Giving is a privilege. But it is also a responsibility. God could meet the needs of others in a variety of ways, but He has chosen to use us as the means by which He distributes His resources among His people. He blesses one so that they might be a blessing to another. He provides one with abundance so that they might share with those in need. Paul refers to this as “the ministry for the saints.” In his eyes, it was a ministry. It was a God-ordained mission of displaying the His love in tangible, practical ways. It was His plan for the body of Christ to minister to itself through selfless acts of sacrificial giving and the use of their Spirit-empowered giftedness.

Doing Right The Right Way.

But thanks be to God, who put into the heart of Titus the same earnest care I have for you. For he not only accepted our appeal, but being himself very earnest he is going to you of his own accord. With him we are sending the brother who is famous among all the churches for his preaching of the gospel. And not only that, but he has been appointed by the churches to travel with us as we carry out this act of grace that is being ministered by us, for the glory of the Lord himself and to show our good will. We take this course so that no one should blame us about this generous gift that is being administered by us, for we aim at what is honorable not only in the Lord’s sight but also in the sight of man. And with them we are sending our brother whom we have often tested and found earnest in many matters, but who is now more earnest than ever because of his great confidence in you. As for Titus, he is my partner and fellow worker for your benefit. And as for our brothers, they are messengers of the churches, the glory of Christ. So give proof before the churches of your love and of our boasting about you to these men. – 2 Corinthians 8:16-24 ESV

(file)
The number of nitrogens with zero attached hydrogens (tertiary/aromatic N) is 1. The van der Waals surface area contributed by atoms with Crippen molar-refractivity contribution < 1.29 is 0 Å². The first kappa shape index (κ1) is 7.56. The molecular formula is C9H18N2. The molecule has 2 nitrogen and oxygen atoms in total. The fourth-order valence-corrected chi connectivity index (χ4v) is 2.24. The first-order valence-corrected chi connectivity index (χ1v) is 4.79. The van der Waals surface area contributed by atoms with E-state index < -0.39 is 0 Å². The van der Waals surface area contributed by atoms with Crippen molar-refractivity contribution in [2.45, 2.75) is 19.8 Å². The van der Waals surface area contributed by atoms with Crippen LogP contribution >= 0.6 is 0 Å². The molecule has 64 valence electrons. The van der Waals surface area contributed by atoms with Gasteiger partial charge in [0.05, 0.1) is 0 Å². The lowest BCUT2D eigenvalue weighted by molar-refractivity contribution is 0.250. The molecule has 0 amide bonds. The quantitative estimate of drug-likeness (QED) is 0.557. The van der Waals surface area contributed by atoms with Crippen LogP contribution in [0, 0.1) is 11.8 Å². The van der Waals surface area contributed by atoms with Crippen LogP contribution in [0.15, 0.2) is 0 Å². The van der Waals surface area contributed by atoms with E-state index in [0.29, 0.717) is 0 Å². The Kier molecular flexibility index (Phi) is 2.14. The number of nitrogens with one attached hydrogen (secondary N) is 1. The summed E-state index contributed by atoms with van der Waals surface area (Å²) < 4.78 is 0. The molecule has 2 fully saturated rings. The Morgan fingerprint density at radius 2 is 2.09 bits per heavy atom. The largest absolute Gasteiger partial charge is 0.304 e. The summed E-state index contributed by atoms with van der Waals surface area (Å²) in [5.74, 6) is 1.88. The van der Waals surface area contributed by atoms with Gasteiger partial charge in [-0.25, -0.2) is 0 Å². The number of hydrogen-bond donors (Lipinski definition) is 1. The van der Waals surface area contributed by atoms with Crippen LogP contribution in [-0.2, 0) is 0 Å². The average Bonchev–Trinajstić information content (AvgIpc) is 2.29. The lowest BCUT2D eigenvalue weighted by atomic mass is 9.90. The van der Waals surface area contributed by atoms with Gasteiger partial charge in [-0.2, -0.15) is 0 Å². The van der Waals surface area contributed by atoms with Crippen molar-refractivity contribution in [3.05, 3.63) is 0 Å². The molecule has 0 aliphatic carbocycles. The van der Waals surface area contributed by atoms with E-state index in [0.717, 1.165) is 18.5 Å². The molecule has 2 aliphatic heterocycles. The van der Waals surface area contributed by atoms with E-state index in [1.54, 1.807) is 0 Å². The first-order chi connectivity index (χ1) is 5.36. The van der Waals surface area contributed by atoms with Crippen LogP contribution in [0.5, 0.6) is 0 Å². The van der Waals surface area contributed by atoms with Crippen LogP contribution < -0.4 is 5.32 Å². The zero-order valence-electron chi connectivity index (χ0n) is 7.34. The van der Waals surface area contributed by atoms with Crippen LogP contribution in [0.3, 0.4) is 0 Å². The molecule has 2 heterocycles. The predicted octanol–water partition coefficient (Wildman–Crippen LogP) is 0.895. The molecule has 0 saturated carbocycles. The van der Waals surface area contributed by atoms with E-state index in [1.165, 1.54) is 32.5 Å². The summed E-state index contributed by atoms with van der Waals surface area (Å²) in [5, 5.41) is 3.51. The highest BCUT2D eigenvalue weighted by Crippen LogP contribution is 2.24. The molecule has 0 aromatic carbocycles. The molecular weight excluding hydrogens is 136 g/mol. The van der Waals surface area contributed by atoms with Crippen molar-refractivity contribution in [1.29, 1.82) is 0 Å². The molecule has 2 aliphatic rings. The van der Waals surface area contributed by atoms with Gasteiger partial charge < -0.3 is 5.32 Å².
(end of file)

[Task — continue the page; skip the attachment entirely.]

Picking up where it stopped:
Paul was unashamedly and boldly asking the Corinthians to participate in a fund-raising effort that would be used to alleviate the suffering of the Hebrew Christians living in Judea. Ongoing persecution and the lingering effects of a recent famine had left them in dire circumstances, and Paul was doing all that he could to raise support from all the churches in Macedonia, Achaia, Asia Minor and Galatia. And the church in Corinth was to be no exception. He wants them to know the joy of participating in the gracious support of their fellow believers, even those whom they had never met. Paul was not commanding the Corinthians to give, because he did not want them to do so out of compulsion or with any sense of regret. But he was unapologetically claiming that their giving would be in keeping with the example of Christ Himself.  Paul reminds them, “though he was rich, yet for your sakes he became poor, so that by his poverty he could make you rich” (2 Corinthians 8:9b NLT).